Question: Why Can’t I Change and Do Diabetes Better?

by | Sep 3, 2020 | Blog, Motivation | 2 comments

The answer to the question “Why can’t I change and do diabetes better?” is quite simple.  You are stuck in a rut and your approach is wrong.  (Don’t freak out!  It’s not that bad and I have some help! Take a deep breath and keep reading!)

Stuck in a Rut

“Well what does that even mean?”, you ask.  Simply, it means that you have forgotten your options.  You are doing the same things you have always done, sticking with what’s familiar, and telling yourself the same stories about why it’s impossible.  That doesn’t make you a bad person.  Quite the contrary, it makes you normal.  We all like comfortable and cozy.

But when what you have been doing is making you sick, sad or miserable, the truth is you really aren’t comfortable and cozy.  When you are sick, sad and miserable, you likely want anything that feels “better”.  Better mood, better luck, better circumstances, better blood sugars, better mojo…..better anything.

Finding Better

I have some good news and bad news.   Good news – something better is always possible.  Bad news it requires change and effort.   But it isn’t actually such bad news because being sick, sad and miserable also requires effort.  If you are going to put forth effort and struggle with something, I invite you to consider struggling with a change that lands you in the land of “Better”.

It’s likely you anticipate and expect enormous work to make a change.  It “feels” really big and difficult.  The truth is  you are changing every second of every day whether you mean to or not. Every social post you read changes you a bit.  Every success or failure changes you a bit.  Every relationship you have changes you a bit.  Every meal  you eat changes you a bit.  Every walk you take changes you a bit.  Every book you read changes you a bit.  Every conversation you have changes you a bit.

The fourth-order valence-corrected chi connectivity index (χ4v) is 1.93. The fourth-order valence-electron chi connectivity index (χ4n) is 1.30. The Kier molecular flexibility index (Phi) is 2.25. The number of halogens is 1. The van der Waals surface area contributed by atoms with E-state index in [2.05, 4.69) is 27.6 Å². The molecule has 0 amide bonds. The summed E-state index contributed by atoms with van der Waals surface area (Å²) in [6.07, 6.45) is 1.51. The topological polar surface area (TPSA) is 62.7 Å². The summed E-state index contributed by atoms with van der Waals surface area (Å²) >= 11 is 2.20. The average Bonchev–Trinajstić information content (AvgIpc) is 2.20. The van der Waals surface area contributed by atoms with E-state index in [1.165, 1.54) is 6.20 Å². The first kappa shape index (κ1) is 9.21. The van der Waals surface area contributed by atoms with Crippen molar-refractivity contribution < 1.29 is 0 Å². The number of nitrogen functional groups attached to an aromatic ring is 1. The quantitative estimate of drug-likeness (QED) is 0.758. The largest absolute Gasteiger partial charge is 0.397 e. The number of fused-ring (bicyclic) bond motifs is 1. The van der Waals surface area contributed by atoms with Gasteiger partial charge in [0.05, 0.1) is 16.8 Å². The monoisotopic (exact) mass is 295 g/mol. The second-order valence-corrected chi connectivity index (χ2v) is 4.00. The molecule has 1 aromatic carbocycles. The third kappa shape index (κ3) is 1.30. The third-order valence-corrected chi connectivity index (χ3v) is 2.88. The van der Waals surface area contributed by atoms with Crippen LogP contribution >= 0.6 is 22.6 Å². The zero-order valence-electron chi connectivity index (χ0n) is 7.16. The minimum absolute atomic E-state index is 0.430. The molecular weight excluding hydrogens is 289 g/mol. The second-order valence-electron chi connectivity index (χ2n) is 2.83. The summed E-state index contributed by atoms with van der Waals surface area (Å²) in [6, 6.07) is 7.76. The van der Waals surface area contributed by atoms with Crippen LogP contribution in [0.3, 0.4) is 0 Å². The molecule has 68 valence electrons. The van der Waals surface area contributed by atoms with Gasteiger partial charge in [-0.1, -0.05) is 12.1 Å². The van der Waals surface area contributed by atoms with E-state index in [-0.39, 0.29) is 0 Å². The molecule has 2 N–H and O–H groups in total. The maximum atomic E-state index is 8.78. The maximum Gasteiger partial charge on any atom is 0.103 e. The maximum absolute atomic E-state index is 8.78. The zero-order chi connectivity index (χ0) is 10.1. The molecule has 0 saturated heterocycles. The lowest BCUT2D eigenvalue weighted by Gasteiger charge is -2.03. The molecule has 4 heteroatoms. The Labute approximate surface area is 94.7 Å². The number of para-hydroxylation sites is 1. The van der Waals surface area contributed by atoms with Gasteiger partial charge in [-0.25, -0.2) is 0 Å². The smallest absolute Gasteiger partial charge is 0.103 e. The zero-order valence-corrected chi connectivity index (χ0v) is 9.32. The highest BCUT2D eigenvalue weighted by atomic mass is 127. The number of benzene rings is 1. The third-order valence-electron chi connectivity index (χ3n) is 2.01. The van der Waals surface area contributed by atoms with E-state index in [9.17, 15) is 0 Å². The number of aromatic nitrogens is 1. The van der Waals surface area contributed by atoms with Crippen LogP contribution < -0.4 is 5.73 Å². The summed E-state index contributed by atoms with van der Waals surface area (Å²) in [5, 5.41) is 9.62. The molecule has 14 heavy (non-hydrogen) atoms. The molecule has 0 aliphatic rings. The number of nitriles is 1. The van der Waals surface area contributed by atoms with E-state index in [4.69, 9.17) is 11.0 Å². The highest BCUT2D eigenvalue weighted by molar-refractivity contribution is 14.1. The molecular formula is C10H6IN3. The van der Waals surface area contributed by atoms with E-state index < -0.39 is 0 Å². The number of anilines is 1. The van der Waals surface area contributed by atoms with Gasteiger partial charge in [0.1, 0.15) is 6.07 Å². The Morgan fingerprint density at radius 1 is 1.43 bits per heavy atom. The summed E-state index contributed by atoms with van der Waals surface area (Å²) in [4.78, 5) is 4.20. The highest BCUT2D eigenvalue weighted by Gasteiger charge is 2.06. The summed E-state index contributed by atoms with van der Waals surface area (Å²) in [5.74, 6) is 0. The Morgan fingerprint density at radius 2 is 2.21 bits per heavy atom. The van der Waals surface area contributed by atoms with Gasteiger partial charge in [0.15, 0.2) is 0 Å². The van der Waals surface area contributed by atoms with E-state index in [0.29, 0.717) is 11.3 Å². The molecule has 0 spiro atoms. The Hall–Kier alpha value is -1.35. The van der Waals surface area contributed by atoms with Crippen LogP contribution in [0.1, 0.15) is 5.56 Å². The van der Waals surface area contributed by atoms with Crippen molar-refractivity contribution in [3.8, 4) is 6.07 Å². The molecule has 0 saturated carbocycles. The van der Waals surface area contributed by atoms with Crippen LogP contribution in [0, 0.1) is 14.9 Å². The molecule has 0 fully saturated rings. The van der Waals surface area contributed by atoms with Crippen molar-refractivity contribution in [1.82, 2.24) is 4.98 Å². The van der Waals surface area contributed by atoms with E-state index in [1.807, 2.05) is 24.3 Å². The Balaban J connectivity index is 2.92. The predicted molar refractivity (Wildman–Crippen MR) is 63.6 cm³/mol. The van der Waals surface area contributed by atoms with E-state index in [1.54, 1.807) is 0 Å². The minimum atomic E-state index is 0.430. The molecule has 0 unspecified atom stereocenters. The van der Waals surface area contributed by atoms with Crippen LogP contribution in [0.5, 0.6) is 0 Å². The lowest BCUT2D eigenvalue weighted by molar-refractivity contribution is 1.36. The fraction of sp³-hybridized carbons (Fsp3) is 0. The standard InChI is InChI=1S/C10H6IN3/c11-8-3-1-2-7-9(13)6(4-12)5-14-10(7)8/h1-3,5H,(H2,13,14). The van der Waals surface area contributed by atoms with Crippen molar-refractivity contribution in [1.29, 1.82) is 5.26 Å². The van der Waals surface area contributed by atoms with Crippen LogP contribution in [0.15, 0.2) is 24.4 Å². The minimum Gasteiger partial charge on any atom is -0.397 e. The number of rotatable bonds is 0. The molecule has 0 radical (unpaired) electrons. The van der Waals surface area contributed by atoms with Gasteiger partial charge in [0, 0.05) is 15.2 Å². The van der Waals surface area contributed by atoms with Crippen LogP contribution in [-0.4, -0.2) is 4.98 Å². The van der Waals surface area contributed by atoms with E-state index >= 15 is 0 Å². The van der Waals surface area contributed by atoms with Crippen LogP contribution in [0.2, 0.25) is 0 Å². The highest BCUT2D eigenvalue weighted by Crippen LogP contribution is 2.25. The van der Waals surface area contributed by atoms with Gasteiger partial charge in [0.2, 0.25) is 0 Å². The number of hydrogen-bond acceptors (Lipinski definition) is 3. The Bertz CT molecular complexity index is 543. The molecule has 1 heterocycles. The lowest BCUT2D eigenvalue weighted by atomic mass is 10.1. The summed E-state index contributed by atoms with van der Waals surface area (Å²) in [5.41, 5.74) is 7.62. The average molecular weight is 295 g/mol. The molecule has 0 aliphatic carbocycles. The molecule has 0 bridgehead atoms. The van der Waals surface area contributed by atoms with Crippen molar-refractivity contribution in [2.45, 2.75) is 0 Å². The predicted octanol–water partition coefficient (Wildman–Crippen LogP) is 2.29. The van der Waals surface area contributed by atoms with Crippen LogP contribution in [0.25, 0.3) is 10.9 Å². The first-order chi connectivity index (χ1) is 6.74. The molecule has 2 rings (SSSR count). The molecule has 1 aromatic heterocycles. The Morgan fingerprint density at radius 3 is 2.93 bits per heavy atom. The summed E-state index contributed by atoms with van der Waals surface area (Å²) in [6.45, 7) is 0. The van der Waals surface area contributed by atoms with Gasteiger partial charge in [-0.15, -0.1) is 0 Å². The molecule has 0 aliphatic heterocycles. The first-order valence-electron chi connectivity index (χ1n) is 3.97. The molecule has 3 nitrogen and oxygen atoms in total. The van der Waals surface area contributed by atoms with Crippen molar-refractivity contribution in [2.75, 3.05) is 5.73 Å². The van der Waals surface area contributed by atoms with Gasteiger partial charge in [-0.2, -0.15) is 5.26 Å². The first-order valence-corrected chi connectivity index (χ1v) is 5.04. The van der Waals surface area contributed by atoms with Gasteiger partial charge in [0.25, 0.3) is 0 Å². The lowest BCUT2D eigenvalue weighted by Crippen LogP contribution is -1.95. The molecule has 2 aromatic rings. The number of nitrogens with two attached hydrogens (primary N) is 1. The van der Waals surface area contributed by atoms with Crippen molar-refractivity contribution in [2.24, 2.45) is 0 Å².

The Process of Change

Since you are already changing without thinking about it, consider what would happen if you think about it a little bit (not even a big bit).  You influence the change.  Think thoughts of how bad it is and you will find some bad news to live up to your expectations.  Conversely, some intentional thoughts about what you desire, also influence the direction of your change. Consider some new possibilities and churn up a bit of hope, and you might find some “better”.  Sounds stupidly easy.  Why can’t you “Just Do It!” like the Nike commercial says??

The reason it’s so hard is because you have been misguided.  Our medical modal is all about “action”.  Do this.  Change that.  Take this.  Lose that. Every doctor visit wraps up with a list of changes you “should” make – whether you agree, understand, know how or are ready.     Because your doctor “said so”, is the supposed reason to make the change.  Unfortunately this is THE WRONG way to make lasting changes.   People change when they are ready to change.

A Bit About Change

James Prochaska, a renowned American psychologist, introduced a model for change in the 70s.  It has been studied, refined and utilized very successfully to help people break addictions and adopt healthier behaviors.  It is a step-wise approach that allows people to make little, small adjustments in their thinking, warm up to the benefits of the change, begin to want the change, plan for a change they can agree to and then successfully make it happen – when they are ready.